09/23/2005, 00.00
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A Turkish court blocks a conference on the Armenian genocide

This is the second time the meeting has been called off: among participants are several academics critical of the official government version about what happened in World War I.

Ankara (AsiaNews) – An Istanbul court yesterday ordered that a university conference about the Armenian massacre during the Ottoman era be cancelled. At the meeting, which should have been held today in Istanbul, scholars and academics discussing the delicate question were expected to criticize the official government version of events.

Between 1915 and 1923, more than one and a half million Armenians were killed. Turkey does not accept the definition of "genocide": the Ankara version is that 300,000 Armenians and thousands of Turks were killed in a "civil revolt" during the World War I, when the Armenians rebelled against Ottoman rule. Accusations of ethnic cleansing are defined by the Turkish government as "an invention to weaken the nation".

According to some western diplomats, forces within the state opposed to Turkey's membership in the European Union were probably behind the ruling. Negotiations over Turkey's entry in the EU are scheduled to start on 3 October. Yesterday's verdict was an embarrassment for the Turkish government. Prime Minister, Recep Tayyip Erdogan, condemned the court ruling and said the decision did not conform to what he called freedom and modernity in Turkey. He said the right to free speech was an essential part of democracy.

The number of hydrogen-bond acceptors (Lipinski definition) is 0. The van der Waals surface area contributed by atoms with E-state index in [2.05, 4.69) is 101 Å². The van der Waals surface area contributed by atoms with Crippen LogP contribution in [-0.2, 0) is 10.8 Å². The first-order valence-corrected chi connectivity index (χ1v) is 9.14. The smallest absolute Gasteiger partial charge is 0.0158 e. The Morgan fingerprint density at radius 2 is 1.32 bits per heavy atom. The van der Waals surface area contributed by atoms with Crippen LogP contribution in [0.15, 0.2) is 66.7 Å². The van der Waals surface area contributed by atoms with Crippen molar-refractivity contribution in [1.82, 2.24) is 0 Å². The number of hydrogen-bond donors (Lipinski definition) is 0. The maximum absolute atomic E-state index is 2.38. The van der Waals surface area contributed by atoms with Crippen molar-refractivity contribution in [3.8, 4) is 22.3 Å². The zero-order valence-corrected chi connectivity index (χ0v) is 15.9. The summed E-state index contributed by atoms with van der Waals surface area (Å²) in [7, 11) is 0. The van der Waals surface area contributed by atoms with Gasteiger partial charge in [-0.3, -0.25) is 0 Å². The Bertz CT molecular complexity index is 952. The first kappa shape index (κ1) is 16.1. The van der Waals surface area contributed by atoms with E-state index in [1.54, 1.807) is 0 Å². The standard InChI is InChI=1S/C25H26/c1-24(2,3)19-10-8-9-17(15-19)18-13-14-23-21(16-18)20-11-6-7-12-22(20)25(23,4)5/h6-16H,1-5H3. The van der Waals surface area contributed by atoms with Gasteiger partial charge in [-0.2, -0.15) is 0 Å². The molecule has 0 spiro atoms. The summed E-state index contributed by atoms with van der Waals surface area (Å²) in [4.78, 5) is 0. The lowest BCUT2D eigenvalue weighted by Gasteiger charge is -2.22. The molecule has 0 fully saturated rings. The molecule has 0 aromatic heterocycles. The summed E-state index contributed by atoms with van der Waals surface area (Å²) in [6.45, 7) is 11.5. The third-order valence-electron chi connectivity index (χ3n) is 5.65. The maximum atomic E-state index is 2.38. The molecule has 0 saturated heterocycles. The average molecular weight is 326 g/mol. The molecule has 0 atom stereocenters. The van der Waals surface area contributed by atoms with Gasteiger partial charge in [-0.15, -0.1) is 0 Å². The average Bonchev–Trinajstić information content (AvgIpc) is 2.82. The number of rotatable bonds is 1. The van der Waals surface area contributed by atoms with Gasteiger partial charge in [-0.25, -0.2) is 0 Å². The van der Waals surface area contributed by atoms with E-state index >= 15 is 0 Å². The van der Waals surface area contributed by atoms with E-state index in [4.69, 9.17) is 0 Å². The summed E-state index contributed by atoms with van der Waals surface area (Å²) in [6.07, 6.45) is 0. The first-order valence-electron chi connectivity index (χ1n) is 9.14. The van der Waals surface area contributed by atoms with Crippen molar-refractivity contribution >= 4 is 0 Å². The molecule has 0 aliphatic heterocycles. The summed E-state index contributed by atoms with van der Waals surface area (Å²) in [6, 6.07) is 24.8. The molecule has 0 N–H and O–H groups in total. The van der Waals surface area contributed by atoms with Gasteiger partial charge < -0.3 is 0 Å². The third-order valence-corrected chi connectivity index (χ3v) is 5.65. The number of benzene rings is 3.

The conference entitled "Ottoman Armenians of an Empire in Decline" was to have opened today at the Bosporus University in Istanbul. It was originally scheduled to take place in May but it was postponed after the Turkish Justice Minister said its purpose was to stab Turkey in the back.

The case to halt the conference was brought by the Turkish Lawyers Union and other lawyers. However, the details of their complaint have not been made clear. The conference participants have declared they will launch an appeal and they are determined to go ahead with their work in the coming days.

The Armenian massacre has long been a taboo subject in Turkey: until recently, even talking about it was illegal. Recently, a small circle of Turk scholars started to cast doubt on the government version, an unwelcome move in the eyes of many.

The internationally acclaimed Turkish author, Orhan Pamuk, is due to appear in an Istanbul court on December 16 to defend himself against serious charges of "insulting Turkey's national dignity" by telling a Swiss newspaper that "one million Armenians and 30,000 Kurds had been killed in Turkey". If found guilty, he faces three years in prison.

EU enlargement commissioner Olli Rehn warned Turkey earlier this month that the legal persecution of Pamuk raised "serious preoccupations" about negotiations with Turkey.

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